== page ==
Brands like Ganni and Burberry are showing the industry how companies can instil authentic D&I initiatives, while also being truthful to the fact that these changes take time to enforce. Part of this includes changing hiring processes, as GANNI’s Chief Human Resources Officer Roberta Guinzoni mentions in the report that the brand is doing; “Building on what was already in place, such as the unconscious bias training as well as internal guidelines towards D&I, we’re creating a plan that will look at recruitment, onboarding and developing diverse candidates.” As more and more junior applicants are struggling to get their foot in the door – especially those who can’t undertake unpaid internships as their family can’t financially support them – changing hiring processes so that they’re universally fairer couldn’t happen quicker. “There are still many protocols around hiring, particularly at the junior level, where degrees are essential, work experience is demanded, there’s often so many barriers to getting a job, which young people can find demoralising,” says Matthew, noting it’s starting to change. “We have seen some positive examples of companies actively trying to hire from disadvantaged groups and not just from the most prestigious universities. Companies are slowly realising that the traditional system of demanding a lot of experience or work placements just to get a foot in the door is broken and are now actively trying to hire from less privileged backgrounds.”
But how do you know from the outside if a company is authentically trying to become more diverse and inclusive? Young workers are actively looking to work for companies that align with their social values: the Telegraph reported that 86% of millennials say they would leave an employer whose values no longer matched theirs, while in the US, Survey Monkey found that 77% of Gen Zs have indicated that a company’s level of diversity affects their decision to work there. “The tide of consciousness is turning,” says Daniel. “It’s great to see it being led by emerging talent who want to stand for something – in this case it’s a diverse and representative workforce.” Matthew suggests utilising social media as a way of understanding a company’s D&I initiatives. “Pick 50 companies that you’d like to work for, follow those companies on LinkedIn, then find out who is the CEO at each of those companies and follow them. Young people particularly often have a fear of inviting somebody to connect, but be brave! Invite as many people to connect with you as possible. You will start to build a tailored network of companies that you love and see the content from those brands on your feed every day, which means you’ll start to learn what is happening within them.” This method, in the long run, could help you land a job at one of those companies, Matthew elaborates. “Be brave and start commenting every time they post. Sooner or later, those users start seeing the same people commenting, they start thinking ‘who is this person?’ – it’s how young people get noticed, and it could lead to a job opportunity. It’s not an immediate solution, but it’s a really helpful strategy to become visible.”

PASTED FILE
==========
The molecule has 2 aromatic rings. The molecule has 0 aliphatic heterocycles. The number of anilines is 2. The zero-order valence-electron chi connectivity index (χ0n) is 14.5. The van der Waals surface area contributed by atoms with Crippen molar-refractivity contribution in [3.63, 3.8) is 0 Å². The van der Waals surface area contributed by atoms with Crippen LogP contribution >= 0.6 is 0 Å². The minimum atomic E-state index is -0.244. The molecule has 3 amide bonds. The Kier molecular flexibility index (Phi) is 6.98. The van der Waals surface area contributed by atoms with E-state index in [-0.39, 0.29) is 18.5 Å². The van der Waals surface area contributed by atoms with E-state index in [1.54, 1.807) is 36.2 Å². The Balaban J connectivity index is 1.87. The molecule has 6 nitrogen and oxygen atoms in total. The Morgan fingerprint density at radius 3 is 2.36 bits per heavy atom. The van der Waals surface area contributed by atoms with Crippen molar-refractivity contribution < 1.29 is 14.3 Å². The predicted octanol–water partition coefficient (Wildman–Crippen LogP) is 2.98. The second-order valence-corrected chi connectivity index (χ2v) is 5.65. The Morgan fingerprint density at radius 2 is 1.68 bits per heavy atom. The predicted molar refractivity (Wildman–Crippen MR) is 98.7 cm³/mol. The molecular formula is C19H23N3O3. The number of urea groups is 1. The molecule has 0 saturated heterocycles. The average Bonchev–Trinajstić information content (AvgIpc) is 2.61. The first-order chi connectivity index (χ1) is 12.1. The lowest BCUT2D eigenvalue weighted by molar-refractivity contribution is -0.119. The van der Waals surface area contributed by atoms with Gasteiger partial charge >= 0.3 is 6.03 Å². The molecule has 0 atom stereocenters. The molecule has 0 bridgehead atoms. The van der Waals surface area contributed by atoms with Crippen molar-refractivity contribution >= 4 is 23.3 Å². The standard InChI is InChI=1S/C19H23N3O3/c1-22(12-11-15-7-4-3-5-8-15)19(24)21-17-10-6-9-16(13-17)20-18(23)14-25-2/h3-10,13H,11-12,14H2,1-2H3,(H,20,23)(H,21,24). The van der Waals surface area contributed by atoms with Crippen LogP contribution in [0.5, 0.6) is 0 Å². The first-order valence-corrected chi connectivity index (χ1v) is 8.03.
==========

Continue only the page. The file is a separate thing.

Imagery curtesy of British Fashion Council.